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Home Again: The Return of the Roseate Tern to the Isles of Shoals

Home Again: The Return of the Roseate Tern to the Isles of Shoals

(by Diane De Luca)

July 28, 2001 – Journal Entry: I sit in a well-weathered blind atop a rocky knoll with my eyes glued to the first Roseate Tern nest on these islands out at the Isles of Shoals in more than 50 years. It is a spectacular day on the coast, with crystal clear blue skies that allow a seemingly never-ending view of the distant horizon.

Two Roseate Terns seem intertwined with each other. The female is tight in the nest cup and the male lays his bill across her back. He almost seems to caress her and I keep reminding myself that I am watching a pair of birds…but the tenderness is unmistakable.

Something spooks the terns momentarily and the pair is up and off the nest. For the first time, I can see the egg. It appears to be moving, and I readjust my view through the scope. No mistaking…the egg is open and movement real. The adults are back as quickly as they had flown. They settle on the nest and begin to actively rearrange the contents. Both adults reach into the nest with their long, dark bills, gently edging the material.

Roseate Tern by Dirk van der Merwe.

In another moment, the female stands as she works to settle on the nest cup, she appears fretful and attentive at the same time. She fluffs her feathers and probes with her bill repeatedly. As she stands one more time, I am able to clearly see a tiny wet head. Roseate Tern hatch! For the first time in half a century, Roseate terns are again breeding in New Hampshire. I am bursting with excitement and can barely sit, as I so much want to share the news.

November, 2023 – Reflection: For more than 50 years, the historic breeding grounds of the state endangered Common Tern, the federally endangered Roseate Tern and small numbers of the state threatened Arctic Tern were taken over by the larger, predatory Great Black-backed and Herring Gulls. The gulls nested early in the season and outcompeted the terns for nesting sites as well as preying on these smaller shorebirds.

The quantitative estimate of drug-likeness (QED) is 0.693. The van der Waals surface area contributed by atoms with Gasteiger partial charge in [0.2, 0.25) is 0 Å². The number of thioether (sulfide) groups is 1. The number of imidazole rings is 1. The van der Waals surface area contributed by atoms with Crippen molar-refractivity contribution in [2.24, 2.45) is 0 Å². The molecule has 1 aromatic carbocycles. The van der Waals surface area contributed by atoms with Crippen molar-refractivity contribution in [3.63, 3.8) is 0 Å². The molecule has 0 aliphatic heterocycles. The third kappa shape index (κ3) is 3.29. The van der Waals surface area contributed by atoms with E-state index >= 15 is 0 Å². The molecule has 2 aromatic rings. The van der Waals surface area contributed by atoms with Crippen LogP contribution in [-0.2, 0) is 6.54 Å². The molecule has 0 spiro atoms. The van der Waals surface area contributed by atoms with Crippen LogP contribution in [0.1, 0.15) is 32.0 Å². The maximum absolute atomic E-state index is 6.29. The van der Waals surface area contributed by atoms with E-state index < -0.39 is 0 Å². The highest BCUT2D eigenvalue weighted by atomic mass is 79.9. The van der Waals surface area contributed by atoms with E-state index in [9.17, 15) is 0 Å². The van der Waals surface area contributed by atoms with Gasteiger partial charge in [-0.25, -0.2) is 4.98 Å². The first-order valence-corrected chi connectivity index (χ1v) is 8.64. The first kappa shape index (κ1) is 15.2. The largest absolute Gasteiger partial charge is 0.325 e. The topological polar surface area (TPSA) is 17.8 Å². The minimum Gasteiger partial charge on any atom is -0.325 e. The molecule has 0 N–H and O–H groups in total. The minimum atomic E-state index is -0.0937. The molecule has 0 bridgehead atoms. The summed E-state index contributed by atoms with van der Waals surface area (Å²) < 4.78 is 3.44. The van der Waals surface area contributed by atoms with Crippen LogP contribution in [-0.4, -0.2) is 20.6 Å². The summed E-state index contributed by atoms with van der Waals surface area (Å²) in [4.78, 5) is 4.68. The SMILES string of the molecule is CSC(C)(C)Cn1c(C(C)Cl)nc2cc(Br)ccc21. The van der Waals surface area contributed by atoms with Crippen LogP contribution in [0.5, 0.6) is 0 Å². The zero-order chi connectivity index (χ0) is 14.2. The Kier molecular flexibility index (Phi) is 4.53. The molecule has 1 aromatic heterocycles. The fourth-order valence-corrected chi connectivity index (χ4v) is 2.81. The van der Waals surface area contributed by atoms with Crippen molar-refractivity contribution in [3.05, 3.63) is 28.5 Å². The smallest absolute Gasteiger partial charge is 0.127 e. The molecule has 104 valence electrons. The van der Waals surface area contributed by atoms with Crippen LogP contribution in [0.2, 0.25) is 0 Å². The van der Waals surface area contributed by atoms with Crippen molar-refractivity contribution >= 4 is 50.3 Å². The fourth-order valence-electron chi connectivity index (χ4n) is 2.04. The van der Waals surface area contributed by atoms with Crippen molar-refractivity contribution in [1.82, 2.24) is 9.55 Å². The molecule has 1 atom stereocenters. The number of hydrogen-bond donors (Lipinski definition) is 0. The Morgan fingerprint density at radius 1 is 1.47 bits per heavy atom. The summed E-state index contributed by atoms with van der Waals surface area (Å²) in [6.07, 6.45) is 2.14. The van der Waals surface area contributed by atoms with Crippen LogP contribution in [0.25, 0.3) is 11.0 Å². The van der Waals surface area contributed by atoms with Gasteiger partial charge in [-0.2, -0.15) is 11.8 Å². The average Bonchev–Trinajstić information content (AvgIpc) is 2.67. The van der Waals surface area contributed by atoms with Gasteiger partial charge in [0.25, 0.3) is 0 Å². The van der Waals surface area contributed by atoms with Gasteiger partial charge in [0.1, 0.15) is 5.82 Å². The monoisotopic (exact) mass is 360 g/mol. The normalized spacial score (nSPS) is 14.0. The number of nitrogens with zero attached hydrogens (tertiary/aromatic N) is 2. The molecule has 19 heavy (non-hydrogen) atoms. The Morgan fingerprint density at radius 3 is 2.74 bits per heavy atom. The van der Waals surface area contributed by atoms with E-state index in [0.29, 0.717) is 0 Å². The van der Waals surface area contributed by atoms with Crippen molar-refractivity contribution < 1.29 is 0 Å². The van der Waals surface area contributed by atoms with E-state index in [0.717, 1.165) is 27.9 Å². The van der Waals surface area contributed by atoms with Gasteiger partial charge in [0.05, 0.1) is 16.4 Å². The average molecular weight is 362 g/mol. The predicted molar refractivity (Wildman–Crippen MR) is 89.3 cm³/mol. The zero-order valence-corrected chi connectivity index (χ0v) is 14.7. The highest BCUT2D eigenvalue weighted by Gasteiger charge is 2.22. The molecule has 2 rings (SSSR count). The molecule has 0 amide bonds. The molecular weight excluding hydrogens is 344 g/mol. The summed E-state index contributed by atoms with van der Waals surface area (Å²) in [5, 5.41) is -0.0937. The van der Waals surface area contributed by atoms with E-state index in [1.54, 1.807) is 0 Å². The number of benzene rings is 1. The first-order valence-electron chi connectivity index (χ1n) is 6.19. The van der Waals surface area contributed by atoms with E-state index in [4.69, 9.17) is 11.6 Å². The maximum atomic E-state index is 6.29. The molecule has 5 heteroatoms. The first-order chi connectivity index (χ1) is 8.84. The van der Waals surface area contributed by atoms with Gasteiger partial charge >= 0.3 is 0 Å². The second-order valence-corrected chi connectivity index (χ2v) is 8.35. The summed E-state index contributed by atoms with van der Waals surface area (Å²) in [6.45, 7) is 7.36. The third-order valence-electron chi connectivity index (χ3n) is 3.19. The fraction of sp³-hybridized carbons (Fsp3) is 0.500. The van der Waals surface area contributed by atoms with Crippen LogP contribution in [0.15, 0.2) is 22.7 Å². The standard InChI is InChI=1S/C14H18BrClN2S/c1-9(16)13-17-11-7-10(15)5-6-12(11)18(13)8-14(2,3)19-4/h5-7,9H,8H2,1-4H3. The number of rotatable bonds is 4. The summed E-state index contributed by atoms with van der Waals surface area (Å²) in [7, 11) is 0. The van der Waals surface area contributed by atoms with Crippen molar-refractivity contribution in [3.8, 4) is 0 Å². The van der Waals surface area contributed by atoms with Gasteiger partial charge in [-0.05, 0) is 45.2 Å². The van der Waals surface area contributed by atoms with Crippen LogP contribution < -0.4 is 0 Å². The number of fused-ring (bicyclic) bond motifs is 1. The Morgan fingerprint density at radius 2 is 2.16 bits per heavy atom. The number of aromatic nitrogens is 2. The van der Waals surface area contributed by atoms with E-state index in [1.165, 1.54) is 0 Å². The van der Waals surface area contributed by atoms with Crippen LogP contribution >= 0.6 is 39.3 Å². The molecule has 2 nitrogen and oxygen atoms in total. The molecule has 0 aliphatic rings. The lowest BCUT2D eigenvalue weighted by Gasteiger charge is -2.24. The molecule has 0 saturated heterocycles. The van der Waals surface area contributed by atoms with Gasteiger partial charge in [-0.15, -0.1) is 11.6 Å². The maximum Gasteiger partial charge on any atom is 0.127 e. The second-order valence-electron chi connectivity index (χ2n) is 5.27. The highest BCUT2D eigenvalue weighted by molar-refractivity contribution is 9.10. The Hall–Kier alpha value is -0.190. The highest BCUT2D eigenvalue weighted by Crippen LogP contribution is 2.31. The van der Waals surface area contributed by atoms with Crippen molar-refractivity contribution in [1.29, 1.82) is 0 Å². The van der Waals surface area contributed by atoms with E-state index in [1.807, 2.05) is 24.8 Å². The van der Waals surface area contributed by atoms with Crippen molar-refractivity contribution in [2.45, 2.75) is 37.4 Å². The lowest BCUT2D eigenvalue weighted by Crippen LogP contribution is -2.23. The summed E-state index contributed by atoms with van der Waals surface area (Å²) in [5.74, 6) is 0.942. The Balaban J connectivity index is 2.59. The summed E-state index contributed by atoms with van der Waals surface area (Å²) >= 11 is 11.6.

In 1997, New Hampshire Audubon, in partnership with the New Hampshire Fish and Game Nongame Program and with support from the Office of State Planning Coastal Program, the NH State Parks Division, USDA Animal Damage Control, Shoals Marine Laboratory, Isles of Shoals Steamship Company, Gulf of Maine Seabird Working Group, and the US Fish and Wildlife Service, worked cooperatively to successfully complete the first year of this project by using nonlethal means of gull control along with decoys and tern colony sounds to attract breeding terns back to the Isles of Shoals. A small colony of six pairs of Common Terns raised and fledged six young at this site in the first year. This was the first documented breeding by terns at the Isles of Shoals since the early 1950’s.

Roseate Terns in the U.S. almost always nest in colonies with Common Terns. Since Roseates are less defensive of their nests and young than other terns, they often rely on the Common Terns in the surrounding colony to defend them. Roseate Terns are skittish and will readily abandon eggs and chicks if approached too closely or too frequently. In 1987, the northeast U.S. population of the tern was listed as endangered under the ESA; the remainder of the Roseate Tern population in the Western Hemisphere is listed as threatened.

Since the tenacity of the first six pairs of Common Terns on Seavey Island back in 1997, this colony has continued to grow. Tern biologists from Shoals Marine Lab and NH Fish and Game remain on the island during the breeding season to protect, monitor, and research the workings of the colony. In 2023, the White and Seavey Island tern colony numbered well over 3,500 pairs of Common Terns and 120 pairs of the federally endangered Roseate Tern – one of the largest tern colonies in the Gulf of Maine!